Told with equal parts raw honesty and unbridled compassion, All Day recounts a year in Liza Jessie Peterson's classroom at Island Academy, the high school for inmates detained at New York City's Rikers Island. A poet and actress who had done occasional poetry workshops at the correctional facility, Peterson was ill-prepared for a full-time stint teaching a full GED curriculum program for the incarcerated youth. For the first time faced with full days teaching the rambunctious, hyper, and fragile adolescent inmates, "Ms. P" comes to understand the essence of her predominantly Black and Latino students as she attempts not only to educate them, but to instill them with a sense of self-worth long stripped from their lives. "I have quite a spirited group of drama kings, court jesters, flyboy gangsters, tricksters, and wannabe pimps all in my charge, all up in my face, to educate," Peterson discovers. "Corralling this motley crew of bad-news bears to do any lesson is like running boot camp for hyperactive gremlins. I have to be consistent, alert, firm, witty, fearless, and demanding, and most important, I have to have strong command of the subject I'm teaching." Discipline is always a challenge, with the students spouting street-infused backtalk and often bouncing off the walls with pent-up testosterone. Peterson learns quickly that she must keep the upper hand-set the rules and enforce them with rigor, even when her sympathetic heart starts to waver. Despite their relentless bravura and antics-and in part because of it-Peterson becomes a fierce advocate for her students. She works to instill the young men, mostly black, with a sense of pride about their history and culture: from their African roots to Langston Hughes and Malcolm X. She encourages them to explore and express their true feelings by writing their own poems and essays. When the boys push her buttons (on an almost daily basis) she pushes back, demanding that they meet not only her expectations or the standards of the curriculum, but set expectations for themselves-something most of them have never before been asked to do. She witnesses some amazing successes as some of the boys come into their own under her tutelage. Peterson vividly captures the prison milieu and the exuberance of the kids who have been handed a raw deal by society and have become lost within the system. Her time in the classroom teaches her something, too-that these boys want to be rescued. They want normalcy and love and opportunity.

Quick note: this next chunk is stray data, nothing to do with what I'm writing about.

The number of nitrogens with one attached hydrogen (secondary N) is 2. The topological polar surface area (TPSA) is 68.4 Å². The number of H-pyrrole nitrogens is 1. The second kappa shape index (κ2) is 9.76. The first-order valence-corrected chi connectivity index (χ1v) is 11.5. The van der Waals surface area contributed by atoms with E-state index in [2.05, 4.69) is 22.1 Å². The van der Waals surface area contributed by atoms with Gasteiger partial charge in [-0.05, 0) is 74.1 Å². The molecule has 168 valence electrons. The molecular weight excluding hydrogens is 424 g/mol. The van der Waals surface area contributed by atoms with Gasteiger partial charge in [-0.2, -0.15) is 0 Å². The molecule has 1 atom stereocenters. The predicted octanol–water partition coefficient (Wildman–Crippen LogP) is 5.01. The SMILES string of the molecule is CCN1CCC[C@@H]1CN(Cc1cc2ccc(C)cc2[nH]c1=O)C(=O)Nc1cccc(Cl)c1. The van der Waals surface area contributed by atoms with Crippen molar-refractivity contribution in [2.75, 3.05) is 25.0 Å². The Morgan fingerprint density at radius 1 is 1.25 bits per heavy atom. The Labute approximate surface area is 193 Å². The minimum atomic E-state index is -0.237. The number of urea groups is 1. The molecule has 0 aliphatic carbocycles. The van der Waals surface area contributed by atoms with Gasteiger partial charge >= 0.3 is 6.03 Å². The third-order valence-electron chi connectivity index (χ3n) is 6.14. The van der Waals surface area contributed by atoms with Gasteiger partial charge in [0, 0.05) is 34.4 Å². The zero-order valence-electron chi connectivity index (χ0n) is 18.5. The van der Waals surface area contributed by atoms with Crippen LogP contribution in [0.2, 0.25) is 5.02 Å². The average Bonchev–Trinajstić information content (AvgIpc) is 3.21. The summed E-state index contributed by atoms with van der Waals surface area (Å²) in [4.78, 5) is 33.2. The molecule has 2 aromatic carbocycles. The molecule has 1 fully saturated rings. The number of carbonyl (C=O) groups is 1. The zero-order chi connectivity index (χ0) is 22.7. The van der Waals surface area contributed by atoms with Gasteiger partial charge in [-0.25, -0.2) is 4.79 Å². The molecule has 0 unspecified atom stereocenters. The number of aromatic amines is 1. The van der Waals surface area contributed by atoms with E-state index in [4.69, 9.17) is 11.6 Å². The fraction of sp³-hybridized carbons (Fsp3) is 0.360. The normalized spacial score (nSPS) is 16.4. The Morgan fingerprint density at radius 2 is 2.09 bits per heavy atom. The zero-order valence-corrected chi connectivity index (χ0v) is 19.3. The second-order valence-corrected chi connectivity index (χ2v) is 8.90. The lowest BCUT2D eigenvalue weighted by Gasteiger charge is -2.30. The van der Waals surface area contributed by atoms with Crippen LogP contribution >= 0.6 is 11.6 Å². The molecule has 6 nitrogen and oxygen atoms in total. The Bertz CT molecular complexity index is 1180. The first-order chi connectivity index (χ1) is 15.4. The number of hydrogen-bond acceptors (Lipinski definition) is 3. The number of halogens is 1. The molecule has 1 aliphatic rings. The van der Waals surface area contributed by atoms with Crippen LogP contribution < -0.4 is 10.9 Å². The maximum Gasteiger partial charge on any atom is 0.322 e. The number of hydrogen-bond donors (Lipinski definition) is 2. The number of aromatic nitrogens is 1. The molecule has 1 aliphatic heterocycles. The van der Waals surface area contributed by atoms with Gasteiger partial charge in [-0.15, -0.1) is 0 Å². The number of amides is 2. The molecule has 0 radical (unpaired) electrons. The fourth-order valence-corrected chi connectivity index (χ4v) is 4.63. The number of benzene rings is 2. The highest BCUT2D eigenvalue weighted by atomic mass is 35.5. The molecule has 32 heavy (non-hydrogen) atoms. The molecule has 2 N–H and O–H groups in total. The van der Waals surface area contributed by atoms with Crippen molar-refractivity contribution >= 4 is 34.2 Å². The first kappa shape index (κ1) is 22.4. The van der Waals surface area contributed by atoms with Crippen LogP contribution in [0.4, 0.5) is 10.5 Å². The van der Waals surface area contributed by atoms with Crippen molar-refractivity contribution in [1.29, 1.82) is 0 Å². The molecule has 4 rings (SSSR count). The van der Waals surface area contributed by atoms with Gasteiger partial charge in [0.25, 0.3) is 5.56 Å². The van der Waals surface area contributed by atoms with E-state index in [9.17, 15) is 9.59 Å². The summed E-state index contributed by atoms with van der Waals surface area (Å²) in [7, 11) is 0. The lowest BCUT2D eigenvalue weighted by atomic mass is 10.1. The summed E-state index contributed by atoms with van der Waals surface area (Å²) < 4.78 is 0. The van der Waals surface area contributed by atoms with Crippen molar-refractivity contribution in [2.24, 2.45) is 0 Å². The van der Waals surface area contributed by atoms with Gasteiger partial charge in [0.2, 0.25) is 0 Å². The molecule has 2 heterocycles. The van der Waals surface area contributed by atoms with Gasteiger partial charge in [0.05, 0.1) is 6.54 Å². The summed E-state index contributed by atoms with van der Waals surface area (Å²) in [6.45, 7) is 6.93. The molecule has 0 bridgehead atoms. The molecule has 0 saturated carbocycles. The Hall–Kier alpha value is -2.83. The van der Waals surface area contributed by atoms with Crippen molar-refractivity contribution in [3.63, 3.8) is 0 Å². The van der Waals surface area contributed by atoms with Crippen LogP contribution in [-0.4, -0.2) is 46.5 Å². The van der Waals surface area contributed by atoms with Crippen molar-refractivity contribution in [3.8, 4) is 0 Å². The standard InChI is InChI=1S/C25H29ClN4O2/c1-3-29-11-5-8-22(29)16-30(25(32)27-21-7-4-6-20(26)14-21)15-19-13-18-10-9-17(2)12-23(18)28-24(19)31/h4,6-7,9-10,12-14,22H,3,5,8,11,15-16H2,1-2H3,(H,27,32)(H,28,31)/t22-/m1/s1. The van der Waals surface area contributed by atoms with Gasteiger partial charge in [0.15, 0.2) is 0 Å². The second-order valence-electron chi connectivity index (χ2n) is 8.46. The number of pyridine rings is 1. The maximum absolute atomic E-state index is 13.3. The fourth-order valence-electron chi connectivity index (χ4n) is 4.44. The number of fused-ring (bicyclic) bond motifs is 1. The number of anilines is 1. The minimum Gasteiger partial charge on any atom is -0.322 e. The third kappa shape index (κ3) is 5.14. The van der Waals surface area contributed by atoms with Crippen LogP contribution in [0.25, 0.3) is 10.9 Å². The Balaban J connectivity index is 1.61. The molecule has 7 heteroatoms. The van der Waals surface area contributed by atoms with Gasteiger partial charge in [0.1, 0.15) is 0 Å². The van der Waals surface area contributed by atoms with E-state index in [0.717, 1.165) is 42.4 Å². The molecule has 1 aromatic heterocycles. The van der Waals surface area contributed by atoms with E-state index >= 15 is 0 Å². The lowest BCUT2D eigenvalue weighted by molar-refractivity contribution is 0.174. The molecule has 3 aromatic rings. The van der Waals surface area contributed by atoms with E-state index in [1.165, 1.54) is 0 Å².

The police force use a number of breeds of dogs for a variety of duties. The type of dog sometimes depends on the job to be done, but the following breeds are the ones usually used in Britain: German Shepherd, Rottweiler, Giant Schnauzer, Doberman, Labrador, Belgian Shepherd, Springer Spaniels, Weimaraners and German Short-Haired Pointers. Searching and tracking are the main tasks of police dogs. A single police officer is no match for a police dog as they are able to search more quickly and in very constricted places. How to become a police dog handler is an exciting new book that covers every element of the selection process and also provides practical advice on police dog types, police dog commands, the health of police dogs, dog handler laws and the training of police dogs and their handlers.
People with personality disorder who offend tend to be neglected by health services in most countries. In the UK, there has been renewed interest in the field since government initiatives in the end of the 1990s. Government proposals themselves are controversial, but there is growing recognition that it is unsafe, both for the general public and for the primary sufferer alike, if the neglect continues. Years of experience have combined to provide a highly practical reference work covering: A*Models of understanding of personality development and disorder A*Methods of assessment and treatment and how they can be applied and modified A*Special issues - drug misuse, long-stay induced secondary disorders, issues pertinent to women only, 'intractable' patients A*A path for care - from initial assessment to the logistics of discharge A*Management issues - choosing staff, supervision and support of staff Evidence-based and entirely comprehensive in its approach, practitioners will find Personality Disorder and Serious Offending both a practical and insightful adjunct that will assist them in their work.